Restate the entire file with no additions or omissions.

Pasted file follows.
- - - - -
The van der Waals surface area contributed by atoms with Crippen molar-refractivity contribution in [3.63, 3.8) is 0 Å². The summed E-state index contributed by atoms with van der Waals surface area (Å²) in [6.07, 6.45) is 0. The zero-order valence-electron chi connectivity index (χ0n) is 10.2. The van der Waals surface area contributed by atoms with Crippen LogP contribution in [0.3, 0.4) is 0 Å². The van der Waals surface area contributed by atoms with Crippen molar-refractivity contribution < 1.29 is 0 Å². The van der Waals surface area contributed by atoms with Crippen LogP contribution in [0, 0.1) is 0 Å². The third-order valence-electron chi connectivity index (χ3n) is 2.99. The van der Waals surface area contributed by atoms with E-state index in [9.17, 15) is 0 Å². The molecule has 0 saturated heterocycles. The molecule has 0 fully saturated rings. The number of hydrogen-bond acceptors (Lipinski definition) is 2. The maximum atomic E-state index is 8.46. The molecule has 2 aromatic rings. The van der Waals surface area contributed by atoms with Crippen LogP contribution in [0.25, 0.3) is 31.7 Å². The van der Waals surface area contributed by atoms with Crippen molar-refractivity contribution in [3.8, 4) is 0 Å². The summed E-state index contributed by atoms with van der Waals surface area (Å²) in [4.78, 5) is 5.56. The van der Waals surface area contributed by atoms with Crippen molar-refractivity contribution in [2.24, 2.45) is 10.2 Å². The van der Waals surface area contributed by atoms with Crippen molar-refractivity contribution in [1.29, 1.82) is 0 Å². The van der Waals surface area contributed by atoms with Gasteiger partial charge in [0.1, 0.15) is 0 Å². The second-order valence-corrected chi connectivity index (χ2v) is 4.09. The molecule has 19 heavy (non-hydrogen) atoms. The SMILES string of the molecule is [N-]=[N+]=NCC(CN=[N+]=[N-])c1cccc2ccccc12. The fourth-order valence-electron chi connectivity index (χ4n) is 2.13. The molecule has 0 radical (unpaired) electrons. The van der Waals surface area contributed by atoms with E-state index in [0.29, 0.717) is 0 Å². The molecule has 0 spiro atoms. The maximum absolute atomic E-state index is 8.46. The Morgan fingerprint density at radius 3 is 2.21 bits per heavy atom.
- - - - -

The van der Waals surface area contributed by atoms with Crippen molar-refractivity contribution in [3.63, 3.8) is 0 Å². The summed E-state index contributed by atoms with van der Waals surface area (Å²) in [6.07, 6.45) is 0. The zero-order valence-electron chi connectivity index (χ0n) is 10.2. The van der Waals surface area contributed by atoms with Crippen LogP contribution in [0.3, 0.4) is 0 Å². The van der Waals surface area contributed by atoms with Crippen molar-refractivity contribution < 1.29 is 0 Å². The van der Waals surface area contributed by atoms with Crippen LogP contribution in [0, 0.1) is 0 Å². The third-order valence-electron chi connectivity index (χ3n) is 2.99. The van der Waals surface area contributed by atoms with E-state index in [9.17, 15) is 0 Å². The molecule has 0 saturated heterocycles. The molecule has 0 fully saturated rings. The number of hydrogen-bond acceptors (Lipinski definition) is 2. The maximum atomic E-state index is 8.46. The molecule has 2 aromatic rings. The van der Waals surface area contributed by atoms with Crippen LogP contribution in [0.25, 0.3) is 31.7 Å². The van der Waals surface area contributed by atoms with Crippen molar-refractivity contribution in [3.8, 4) is 0 Å². The summed E-state index contributed by atoms with van der Waals surface area (Å²) in [4.78, 5) is 5.56. The van der Waals surface area contributed by atoms with Crippen molar-refractivity contribution in [2.24, 2.45) is 10.2 Å². The van der Waals surface area contributed by atoms with Crippen molar-refractivity contribution in [1.29, 1.82) is 0 Å². The van der Waals surface area contributed by atoms with Gasteiger partial charge in [0.1, 0.15) is 0 Å². The second-order valence-corrected chi connectivity index (χ2v) is 4.09. The molecule has 19 heavy (non-hydrogen) atoms. The SMILES string of the molecule is [N-]=[N+]=NCC(CN=[N+]=[N-])c1cccc2ccccc12. The fourth-order valence-electron chi connectivity index (χ4n) is 2.13. The molecule has 0 radical (unpaired) electrons. The van der Waals surface area contributed by atoms with E-state index in [0.29, 0.717) is 0 Å². The molecule has 0 spiro atoms. The maximum absolute atomic E-state index is 8.46. The Morgan fingerprint density at radius 3 is 2.21 bits per heavy atom.